Garden Plot: Not all mulches are created equal

Rose bushes need a layer of ulch made of composted yard waste to thrive. Mulch from wood or bark can spread disease to plants. (Thinkstock)

Editor’s Note: Mike McGrath will answer all of your lawn and garden questions live and in person from 1 to 3 p.m. Saturday, Feb. 9 at the Community Home Show at the Universities at Shady Grove.

Mike McGrath,

Seed catalog deal of the week: $25 off from Henry Fields

The Henry Field seed catalog has been around for more than a century, but they always have something new to offer. This season it’s a trio of new hybrid popcorns!

They say “Pops the Lid Off” produces kernels so big and fluffy that a normal amount will overwhelm your poor popper. “Mauveless” produces ears of corn whose kernels are a beautiful burgundy red. Yes, like all popcorns, it pops up white. But the gorgeous ears can first do double duty as ornamental corn, and then get popped. And “caramel crisp” pops into an unusual mushroom shape that is considered ideal for making your own caramel corn. Henry Field carries a full line of other edibles as well as fruits and flowers. And they’re offering WTOP listeners $25 off a $50 order! Just use the code “HF25FREE” when you check out.

Q: Is municipal mulch any good?
A: Depends on what kind of mulch

Pat in Frederick writes: “What are your thoughts on using the free mulch available at county recycling centers? My gut feeling is to stay clear of it.”

Well, Pat, the word “mulch” doesn’t actually refer to a specific substance. Mulch just means anything that covers the surface of the soil to prevent weeds and keep moisture in the soil.

If you’re referring to wood or bark mulch, my advice is to stay clear of it, no matter what the source. Wood and bark mulches breed plant disease, attract plant-munching mice and voles, and can stain the sides of homes and cars with the tar-like spores of artillery fungus, which are close to impossible to remove.

But if by mulch, you mean compost made from yard waste, it should be exceptional. Two inches of yard-waste compost will prevent weeds and retain soil moisture as well or better than wood. Compost prevents plant diseases, whereas wood mulches breed them. And a mulch of rich black compost won’t cover the side of your home or car with little tar-like fungal spores, the way wood mulches do.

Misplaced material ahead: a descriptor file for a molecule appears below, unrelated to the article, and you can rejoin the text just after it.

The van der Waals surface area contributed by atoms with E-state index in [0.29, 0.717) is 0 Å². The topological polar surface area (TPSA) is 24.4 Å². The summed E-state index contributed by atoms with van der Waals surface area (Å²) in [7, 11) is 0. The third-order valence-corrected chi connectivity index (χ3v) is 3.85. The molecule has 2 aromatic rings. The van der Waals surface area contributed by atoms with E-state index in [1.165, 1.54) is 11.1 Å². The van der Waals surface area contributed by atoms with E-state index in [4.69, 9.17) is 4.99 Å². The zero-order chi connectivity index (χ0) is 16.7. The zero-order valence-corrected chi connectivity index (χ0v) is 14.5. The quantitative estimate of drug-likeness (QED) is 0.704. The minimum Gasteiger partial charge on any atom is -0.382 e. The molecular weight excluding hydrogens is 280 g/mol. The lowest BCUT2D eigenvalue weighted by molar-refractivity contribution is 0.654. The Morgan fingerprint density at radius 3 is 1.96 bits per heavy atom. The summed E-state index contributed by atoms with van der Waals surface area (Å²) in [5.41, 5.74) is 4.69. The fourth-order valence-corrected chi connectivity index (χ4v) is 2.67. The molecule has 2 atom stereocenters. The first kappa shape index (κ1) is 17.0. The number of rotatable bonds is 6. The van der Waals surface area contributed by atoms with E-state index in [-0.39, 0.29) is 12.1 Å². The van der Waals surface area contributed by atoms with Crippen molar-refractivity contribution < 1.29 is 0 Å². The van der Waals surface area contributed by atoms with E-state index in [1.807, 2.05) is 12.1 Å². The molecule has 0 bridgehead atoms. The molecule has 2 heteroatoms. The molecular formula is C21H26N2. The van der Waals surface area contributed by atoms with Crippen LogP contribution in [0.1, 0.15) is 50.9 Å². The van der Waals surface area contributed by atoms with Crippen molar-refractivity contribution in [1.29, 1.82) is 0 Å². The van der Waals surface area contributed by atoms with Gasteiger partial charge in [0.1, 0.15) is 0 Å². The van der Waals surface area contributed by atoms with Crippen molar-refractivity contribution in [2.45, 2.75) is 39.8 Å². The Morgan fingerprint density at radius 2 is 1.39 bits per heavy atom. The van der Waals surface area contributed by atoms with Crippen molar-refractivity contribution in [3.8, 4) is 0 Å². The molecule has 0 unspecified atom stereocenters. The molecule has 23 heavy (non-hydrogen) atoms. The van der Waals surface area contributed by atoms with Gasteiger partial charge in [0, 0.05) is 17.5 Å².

Rose care is easier than you think

Mike in Laurel writes: “How do we keep rose bushes healthy and bug, mold and disease-free?”

It’s easy, Mike. Give them the right conditions and most roses are easy-care plants!

First, they need to be planted in a spot that gets morning sun and good airflow. Roses that only get late day sun or that are planted in crowded places will never thrive.

Then follow good rose care practices:

  • Prune your roses in the spring about two weeks after new growth begins, removing any dead, damaged and diseased canes. Never prune them in the fall.
  • Then remove and discard (in the trash, not the compost) all the prunings and all the old mulch that was under the plant.
  • Replace the mulch with a one-inch layer of rich, black, yard waste compost. This will prevent disease before it can start. (Warning: wood or bark mulch will breed the diseases that love to attack roses!)
  • Don’t feed roses any chemical fertilizers.
  • Don’t spray them.
  • Water them only at the base. You shouldn’t ever deliberately wet their leaves.
  • Add another inch of compost mulch midseason and you’ll have the best looking plants in town.

Protect perennials currently underground from big feet

John in Glen Burnie writes: “We’re going to replace our bay window. Underneath the window are my calla lilies. What can I do to protect them from the feet of the construction workers?”

When I received this query, I emailed John back and asked if he was sure they were calla lilies and not the more hardy canna lilies. Callas are not reliably hardy in our area and should be (by the book, anyway) dug up and stored indoors for the winter.

He replies: “Yep. They are callas and several years old. I’ll send you a picture when they bloom.” Well, good for you, John — sounds like they benefit from being planted close to the house and global warming.

Now, the advice here would be the same for cannas, callas or pretty much any other summer-blooming herbaceous perennial. These plants are now fully dormant and completely underground, and won’t wake up until long after your spring bulbs begin blooming. That means you should be able to protect them by laying a thick piece of wood overtop of where the rhizomes are buried. This will spread out the pressure on the soil, and probably provide a more stable surface for the workers.

It would also help to have the work done sooner rather than later. The more the soil stays frozen during the disturbance, the less chance the underground plants will even notice the workers. Oh, and be sure to wear strong gloves when you work in that area this season. There’s sure to be at least a few screws, splinters or sharp pieces of metal down there…

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